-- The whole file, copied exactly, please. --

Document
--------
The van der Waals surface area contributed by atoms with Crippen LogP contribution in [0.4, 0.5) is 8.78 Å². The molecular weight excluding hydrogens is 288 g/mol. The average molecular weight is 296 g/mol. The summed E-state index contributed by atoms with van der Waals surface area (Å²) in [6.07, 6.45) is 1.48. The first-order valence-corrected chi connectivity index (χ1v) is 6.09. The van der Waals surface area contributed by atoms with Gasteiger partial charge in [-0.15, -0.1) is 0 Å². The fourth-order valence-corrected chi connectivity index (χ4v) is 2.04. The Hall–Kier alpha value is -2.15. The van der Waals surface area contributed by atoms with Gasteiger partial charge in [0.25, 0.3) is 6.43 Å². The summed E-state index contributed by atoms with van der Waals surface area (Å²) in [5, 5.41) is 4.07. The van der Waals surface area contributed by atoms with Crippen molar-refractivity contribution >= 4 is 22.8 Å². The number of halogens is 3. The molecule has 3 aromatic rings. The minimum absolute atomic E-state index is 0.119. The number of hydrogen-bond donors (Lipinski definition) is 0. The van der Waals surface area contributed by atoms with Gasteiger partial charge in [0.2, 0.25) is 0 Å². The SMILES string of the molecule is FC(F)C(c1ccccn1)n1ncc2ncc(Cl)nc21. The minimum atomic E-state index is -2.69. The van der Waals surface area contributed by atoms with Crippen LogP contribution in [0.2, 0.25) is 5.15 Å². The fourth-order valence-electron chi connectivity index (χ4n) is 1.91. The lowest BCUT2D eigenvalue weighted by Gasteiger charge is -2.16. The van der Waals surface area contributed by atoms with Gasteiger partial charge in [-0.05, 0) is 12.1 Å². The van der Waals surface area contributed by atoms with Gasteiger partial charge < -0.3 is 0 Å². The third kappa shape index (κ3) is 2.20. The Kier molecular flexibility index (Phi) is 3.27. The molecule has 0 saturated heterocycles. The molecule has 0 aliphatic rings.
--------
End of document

The van der Waals surface area contributed by atoms with Crippen LogP contribution in [0.4, 0.5) is 8.78 Å². The molecular weight excluding hydrogens is 288 g/mol. The average molecular weight is 296 g/mol. The summed E-state index contributed by atoms with van der Waals surface area (Å²) in [6.07, 6.45) is 1.48. The first-order valence-corrected chi connectivity index (χ1v) is 6.09. The van der Waals surface area contributed by atoms with Gasteiger partial charge in [-0.15, -0.1) is 0 Å². The fourth-order valence-corrected chi connectivity index (χ4v) is 2.04. The Hall–Kier alpha value is -2.15. The van der Waals surface area contributed by atoms with Gasteiger partial charge in [0.25, 0.3) is 6.43 Å². The summed E-state index contributed by atoms with van der Waals surface area (Å²) in [5, 5.41) is 4.07. The van der Waals surface area contributed by atoms with Crippen molar-refractivity contribution >= 4 is 22.8 Å². The number of halogens is 3. The molecule has 3 aromatic rings. The minimum absolute atomic E-state index is 0.119. The number of hydrogen-bond donors (Lipinski definition) is 0. The van der Waals surface area contributed by atoms with Gasteiger partial charge in [0.2, 0.25) is 0 Å². The SMILES string of the molecule is FC(F)C(c1ccccn1)n1ncc2ncc(Cl)nc21. The minimum atomic E-state index is -2.69. The van der Waals surface area contributed by atoms with Crippen LogP contribution in [0.2, 0.25) is 5.15 Å². The fourth-order valence-electron chi connectivity index (χ4n) is 1.91. The lowest BCUT2D eigenvalue weighted by Gasteiger charge is -2.16. The van der Waals surface area contributed by atoms with Gasteiger partial charge in [-0.05, 0) is 12.1 Å². The van der Waals surface area contributed by atoms with Gasteiger partial charge < -0.3 is 0 Å². The third kappa shape index (κ3) is 2.20. The Kier molecular flexibility index (Phi) is 3.27. The molecule has 0 saturated heterocycles. The molecule has 0 aliphatic rings.